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    ABSTRACT: Here, we describe a method for characterizing the L-type Ca(2+) current, ICaL, which is a major trigger for Ca(2+) release from the sarcoplasmic reticulum (SR). The protocol includes measuring ICaL amplitude and voltage dependence and the elicited SR Ca(2+) release. The procedure for measuring ICaL activity is performed using solutions (internal and external) and voltage control such that other ionic currents are eliminated. The resultant relationship between the Ca(2+) current and the associated internal [Ca(2+)]i transient is a first approach for evaluating coupling gain. We discuss which parameters are most appropriate for this analysis and how an evaluation of gain needs to be further explored by measuring the SR Ca(2+) content. © 2015 Cold Spring Harbor Laboratory Press.
    Cold Spring Harbor Protocols 04/2015; 2015(4):pdb.prot076968. DOI:10.1101/pdb.prot076968 · 4.63 Impact Factor
  • Virginie Bito · Karin R Sipido · Niall Macquaide ·
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    ABSTRACT: In cardiac myocytes, the physiological increase of intracellular calcium, the [Ca(2+)]i transient, elicited during excitation-contraction coupling typically reaches a peak amplitude of up to 1 µm, from a resting value of ∼100 nm, within 50-100 msec, depending on the species. Various conditions will affect the amplitude and rise time of the [Ca(2+)]i transient and, depending on the nature of the Ca(2+) signals under study, a variety of different probes are available for monitoring changes in intracellular Ca(2+). In this protocol, we focus on Fluo-3, which exists in the cytosol in its salt form K5Fluo-3. This form is practically nonfluorescent in the absence of Ca(2+), but the fluorescence increases dramatically on Ca(2+) binding. Although Fluo-3 is a single excitation-emission dye, it has a number of advantages for investigators, including an ideal dissociation constant (Kd) value and high quantum yield, meaning that it can be used at low concentrations that introduce minimal buffering. Here, we describe the basic setup and methodology for recording the global cytosolic [Ca(2+)]i transient with this probe during simultaneous patch-clamp and whole-cell recording of membrane voltage or of ionic currents under voltage clamp. © 2015 Cold Spring Harbor Laboratory Press.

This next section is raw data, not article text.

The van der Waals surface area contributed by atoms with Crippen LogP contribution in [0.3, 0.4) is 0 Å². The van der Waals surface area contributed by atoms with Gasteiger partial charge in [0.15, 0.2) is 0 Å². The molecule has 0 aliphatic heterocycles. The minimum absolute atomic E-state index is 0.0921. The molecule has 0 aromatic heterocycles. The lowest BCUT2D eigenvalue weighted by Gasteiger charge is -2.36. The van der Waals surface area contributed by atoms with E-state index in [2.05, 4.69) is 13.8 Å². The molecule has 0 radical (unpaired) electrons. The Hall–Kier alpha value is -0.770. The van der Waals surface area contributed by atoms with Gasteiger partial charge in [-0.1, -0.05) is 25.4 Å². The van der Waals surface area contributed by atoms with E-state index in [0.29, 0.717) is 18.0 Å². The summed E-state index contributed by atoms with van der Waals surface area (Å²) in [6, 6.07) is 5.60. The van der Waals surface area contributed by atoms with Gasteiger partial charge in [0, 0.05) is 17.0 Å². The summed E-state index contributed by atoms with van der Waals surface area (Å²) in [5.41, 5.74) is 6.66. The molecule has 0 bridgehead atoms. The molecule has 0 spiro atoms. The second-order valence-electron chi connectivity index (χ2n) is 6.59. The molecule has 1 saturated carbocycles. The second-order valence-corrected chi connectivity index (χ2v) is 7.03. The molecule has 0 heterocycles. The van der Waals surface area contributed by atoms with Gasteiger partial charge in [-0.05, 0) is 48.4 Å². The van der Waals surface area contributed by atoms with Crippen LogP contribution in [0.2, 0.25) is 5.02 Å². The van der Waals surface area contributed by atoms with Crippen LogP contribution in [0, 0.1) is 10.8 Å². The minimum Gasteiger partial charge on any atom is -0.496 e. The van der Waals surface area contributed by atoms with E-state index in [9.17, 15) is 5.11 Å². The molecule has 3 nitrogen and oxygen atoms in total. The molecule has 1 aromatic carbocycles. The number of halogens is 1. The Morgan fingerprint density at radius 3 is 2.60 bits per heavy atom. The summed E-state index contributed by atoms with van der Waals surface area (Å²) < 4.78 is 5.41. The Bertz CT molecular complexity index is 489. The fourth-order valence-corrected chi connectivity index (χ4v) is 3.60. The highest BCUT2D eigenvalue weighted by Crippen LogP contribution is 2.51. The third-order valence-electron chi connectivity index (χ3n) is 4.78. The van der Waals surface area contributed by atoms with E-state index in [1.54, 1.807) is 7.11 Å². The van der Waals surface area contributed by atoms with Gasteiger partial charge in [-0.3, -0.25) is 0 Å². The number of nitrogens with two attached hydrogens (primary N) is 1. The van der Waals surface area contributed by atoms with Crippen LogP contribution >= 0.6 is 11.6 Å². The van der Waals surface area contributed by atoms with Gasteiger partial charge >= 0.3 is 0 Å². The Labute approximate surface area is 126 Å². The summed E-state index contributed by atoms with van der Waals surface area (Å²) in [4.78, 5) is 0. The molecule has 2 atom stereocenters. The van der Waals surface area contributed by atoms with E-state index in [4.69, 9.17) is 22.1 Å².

Cold Spring Harbor Protocols 04/2015; 2015(4):pdb.prot076950. DOI:10.1101/pdb.prot076950 · 4.63 Impact Factor
  • Niall Macquaide · Virginie Bito · Karin R Sipido ·
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    ABSTRACT: Here, we describe a protocol for the reliable measurement of the amount of Ca(2+) in the sarcoplasmic reticulum (SR) Ca(2+) store of cardiac myocytes. The whole-cell patch-clamp method is used to provide controlled loading of the SR during conditioning depolarizing pulses, followed by rapid application of a high dose of caffeine to release all SR Ca(2+) and to prevent Ca(2+) reuptake by the SR. Simultaneous measurement of membrane currents records Ca(2+) extruded through the Na(+)-Ca(2+) exchanger. The integral of the caffeine-induced Na(+)-Ca(2+) exchange current is then used as a measure of the SR Ca(2+). Derived measurements include the Ca(2+) buffering capacity and measurement of fractional release as an indicator of coupling gain. Caveats, advantages, and disadvantages of this method and alternative methods are discussed. © 2015 Cold Spring Harbor Laboratory Press.
    Cold Spring Harbor Protocols 04/2015; 2015(4):pdb.prot076976. DOI:10.1101/pdb.prot076976 · 4.63 Impact Factor